A few months ago I had to quickly re-arrange our worship service and so had one of my deacons combine my class with his. He took the opportunity to pass out some sheets of paper and ask everyone to write whatever they wanted about the church. Most of them were positive or constructively critical. But two of them were vitriolic, nasty, and simply wrong. What caught me by surprise was that these two nasty notes came from people who shook my hand every week, smiled at me every week, played with my infant son, and were just generally nice normal people. So why the change? In a word: accountablity. The anonymous nature of the informal survey guaranteed there wouldn’t be called to account for their words. They wouldn’t be asked to work to fix the problems they saw, they wouldn’t be told to tone down the vitriol and they wouldn’t have to deal with everyone knowing the way they had attacked people within their church.
I think that’s what we’re dealing with here with the watchdoggies. The reason why they feel so free to slander and lambaste is because there is no accountability. First, there’s the lack of human contact with the people they’re actually attacking. Then there’s a total disconnect with their online activities from either a larger body of Christians, or with their jobs. Think about it for a second. First you’ve got Ingrid who’s daddy owns her place of employment, I doubt her job is ever in jeopardy much less from any kind of controversy she could cause, and, I believe I remember reading from her site that the church she attends is a house church made up mostly of her family (and if that’s incorrect I’ll happily correct it). What are the chances that that kind of fellowship would be calling anyone to heel until the situation became untenable? Ken Silva is largely as immune to any sort of accountability. His church is roughly the size of a Sunday school class, which brings as little accountability as Ingrid’s situation.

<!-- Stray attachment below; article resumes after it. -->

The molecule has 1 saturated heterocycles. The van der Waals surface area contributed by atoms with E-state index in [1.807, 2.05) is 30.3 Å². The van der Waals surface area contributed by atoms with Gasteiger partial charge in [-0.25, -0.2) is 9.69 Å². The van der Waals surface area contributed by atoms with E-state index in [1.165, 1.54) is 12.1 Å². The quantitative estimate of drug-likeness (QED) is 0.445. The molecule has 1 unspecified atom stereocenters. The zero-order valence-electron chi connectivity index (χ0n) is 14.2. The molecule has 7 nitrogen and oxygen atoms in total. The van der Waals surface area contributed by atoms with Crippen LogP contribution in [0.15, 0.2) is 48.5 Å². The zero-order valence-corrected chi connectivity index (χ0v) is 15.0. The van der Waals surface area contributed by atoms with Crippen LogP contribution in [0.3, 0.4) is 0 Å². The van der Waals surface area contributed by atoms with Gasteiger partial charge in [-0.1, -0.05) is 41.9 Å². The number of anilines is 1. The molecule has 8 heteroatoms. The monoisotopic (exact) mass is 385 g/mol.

And, ultimately, it is these types of situations that have cut the ecclesiastical brake lines that are supposed to exist within a church. There’s no chance of the principles of confrontation found in Matthew 18 to play out. There’s no way elders are going to step in and enforce Biblical models of behavior.
So what do seatbelts and accountability have in common? They’re both restraining devices.